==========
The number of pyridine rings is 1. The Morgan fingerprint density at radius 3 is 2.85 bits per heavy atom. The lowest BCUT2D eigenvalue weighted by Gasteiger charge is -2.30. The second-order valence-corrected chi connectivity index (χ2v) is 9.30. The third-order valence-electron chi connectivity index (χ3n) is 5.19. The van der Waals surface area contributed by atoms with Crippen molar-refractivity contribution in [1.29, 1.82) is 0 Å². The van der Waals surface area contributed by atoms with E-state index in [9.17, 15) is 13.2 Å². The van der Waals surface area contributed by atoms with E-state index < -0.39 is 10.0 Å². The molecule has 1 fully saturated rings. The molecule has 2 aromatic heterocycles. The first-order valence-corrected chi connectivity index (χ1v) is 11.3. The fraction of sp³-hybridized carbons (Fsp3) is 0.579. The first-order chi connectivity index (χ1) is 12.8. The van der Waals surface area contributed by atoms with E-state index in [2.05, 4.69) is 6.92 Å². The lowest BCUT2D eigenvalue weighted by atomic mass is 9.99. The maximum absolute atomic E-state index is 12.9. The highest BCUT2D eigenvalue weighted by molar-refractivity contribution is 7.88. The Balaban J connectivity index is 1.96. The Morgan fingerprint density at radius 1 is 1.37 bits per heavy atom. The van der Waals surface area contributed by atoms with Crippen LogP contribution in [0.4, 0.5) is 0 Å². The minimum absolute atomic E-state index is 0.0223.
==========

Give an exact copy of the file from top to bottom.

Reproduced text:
The number of pyridine rings is 1. The Morgan fingerprint density at radius 3 is 2.85 bits per heavy atom. The lowest BCUT2D eigenvalue weighted by Gasteiger charge is -2.30. The second-order valence-corrected chi connectivity index (χ2v) is 9.30. The third-order valence-electron chi connectivity index (χ3n) is 5.19. The van der Waals surface area contributed by atoms with Crippen molar-refractivity contribution in [1.29, 1.82) is 0 Å². The van der Waals surface area contributed by atoms with E-state index in [9.17, 15) is 13.2 Å². The van der Waals surface area contributed by atoms with E-state index < -0.39 is 10.0 Å². The molecule has 1 fully saturated rings. The molecule has 2 aromatic heterocycles. The first-order valence-corrected chi connectivity index (χ1v) is 11.3. The fraction of sp³-hybridized carbons (Fsp3) is 0.579. The first-order chi connectivity index (χ1) is 12.8. The van der Waals surface area contributed by atoms with E-state index in [2.05, 4.69) is 6.92 Å². The lowest BCUT2D eigenvalue weighted by atomic mass is 9.99. The maximum absolute atomic E-state index is 12.9. The highest BCUT2D eigenvalue weighted by molar-refractivity contribution is 7.88. The Balaban J connectivity index is 1.96. The Morgan fingerprint density at radius 1 is 1.37 bits per heavy atom. The van der Waals surface area contributed by atoms with Crippen LogP contribution in [0.4, 0.5) is 0 Å². The minimum absolute atomic E-state index is 0.0223.